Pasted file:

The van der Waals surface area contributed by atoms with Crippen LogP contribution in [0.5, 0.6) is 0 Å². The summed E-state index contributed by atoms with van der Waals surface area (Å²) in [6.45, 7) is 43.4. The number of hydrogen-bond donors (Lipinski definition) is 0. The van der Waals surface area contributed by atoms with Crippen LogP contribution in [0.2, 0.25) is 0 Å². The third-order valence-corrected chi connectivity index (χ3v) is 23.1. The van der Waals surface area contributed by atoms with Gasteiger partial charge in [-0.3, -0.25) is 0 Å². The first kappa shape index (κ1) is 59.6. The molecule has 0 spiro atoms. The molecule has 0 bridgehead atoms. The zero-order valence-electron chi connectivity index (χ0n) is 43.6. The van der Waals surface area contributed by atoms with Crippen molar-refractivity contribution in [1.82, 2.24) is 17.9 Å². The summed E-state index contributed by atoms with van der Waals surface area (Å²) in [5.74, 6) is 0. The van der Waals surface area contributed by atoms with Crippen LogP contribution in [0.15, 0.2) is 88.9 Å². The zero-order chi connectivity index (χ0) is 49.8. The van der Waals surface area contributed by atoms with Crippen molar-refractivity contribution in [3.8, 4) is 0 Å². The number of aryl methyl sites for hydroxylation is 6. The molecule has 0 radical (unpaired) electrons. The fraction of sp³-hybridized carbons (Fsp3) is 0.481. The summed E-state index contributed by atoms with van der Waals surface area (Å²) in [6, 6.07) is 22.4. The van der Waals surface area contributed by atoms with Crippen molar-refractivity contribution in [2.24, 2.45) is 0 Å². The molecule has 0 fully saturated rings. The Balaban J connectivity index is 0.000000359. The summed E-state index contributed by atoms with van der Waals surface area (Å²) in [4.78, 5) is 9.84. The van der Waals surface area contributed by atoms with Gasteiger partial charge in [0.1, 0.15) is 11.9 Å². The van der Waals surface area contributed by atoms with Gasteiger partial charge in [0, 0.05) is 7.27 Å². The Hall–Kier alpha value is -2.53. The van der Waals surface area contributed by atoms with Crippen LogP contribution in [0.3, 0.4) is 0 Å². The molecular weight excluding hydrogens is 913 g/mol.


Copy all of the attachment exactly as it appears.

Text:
The van der Waals surface area contributed by atoms with Crippen LogP contribution in [0.5, 0.6) is 0 Å². The summed E-state index contributed by atoms with van der Waals surface area (Å²) in [6.45, 7) is 43.4. The number of hydrogen-bond donors (Lipinski definition) is 0. The van der Waals surface area contributed by atoms with Crippen LogP contribution in [0.2, 0.25) is 0 Å². The third-order valence-corrected chi connectivity index (χ3v) is 23.1. The van der Waals surface area contributed by atoms with Gasteiger partial charge in [-0.3, -0.25) is 0 Å². The first kappa shape index (κ1) is 59.6. The molecule has 0 spiro atoms. The molecule has 0 bridgehead atoms. The zero-order valence-electron chi connectivity index (χ0n) is 43.6. The van der Waals surface area contributed by atoms with Crippen molar-refractivity contribution in [1.82, 2.24) is 17.9 Å². The summed E-state index contributed by atoms with van der Waals surface area (Å²) in [5.74, 6) is 0. The van der Waals surface area contributed by atoms with Crippen LogP contribution in [0.15, 0.2) is 88.9 Å². The zero-order chi connectivity index (χ0) is 49.8. The van der Waals surface area contributed by atoms with Crippen molar-refractivity contribution in [3.8, 4) is 0 Å². The number of aryl methyl sites for hydroxylation is 6. The molecule has 0 radical (unpaired) electrons. The fraction of sp³-hybridized carbons (Fsp3) is 0.481. The summed E-state index contributed by atoms with van der Waals surface area (Å²) in [6, 6.07) is 22.4. The van der Waals surface area contributed by atoms with Crippen molar-refractivity contribution in [2.24, 2.45) is 0 Å². The molecule has 0 fully saturated rings. The Balaban J connectivity index is 0.000000359. The summed E-state index contributed by atoms with van der Waals surface area (Å²) in [4.78, 5) is 9.84. The van der Waals surface area contributed by atoms with Gasteiger partial charge in [0.1, 0.15) is 11.9 Å². The van der Waals surface area contributed by atoms with Gasteiger partial charge in [0, 0.05) is 7.27 Å². The Hall–Kier alpha value is -2.53. The van der Waals surface area contributed by atoms with Crippen LogP contribution in [0.3, 0.4) is 0 Å². The molecular weight excluding hydrogens is 913 g/mol.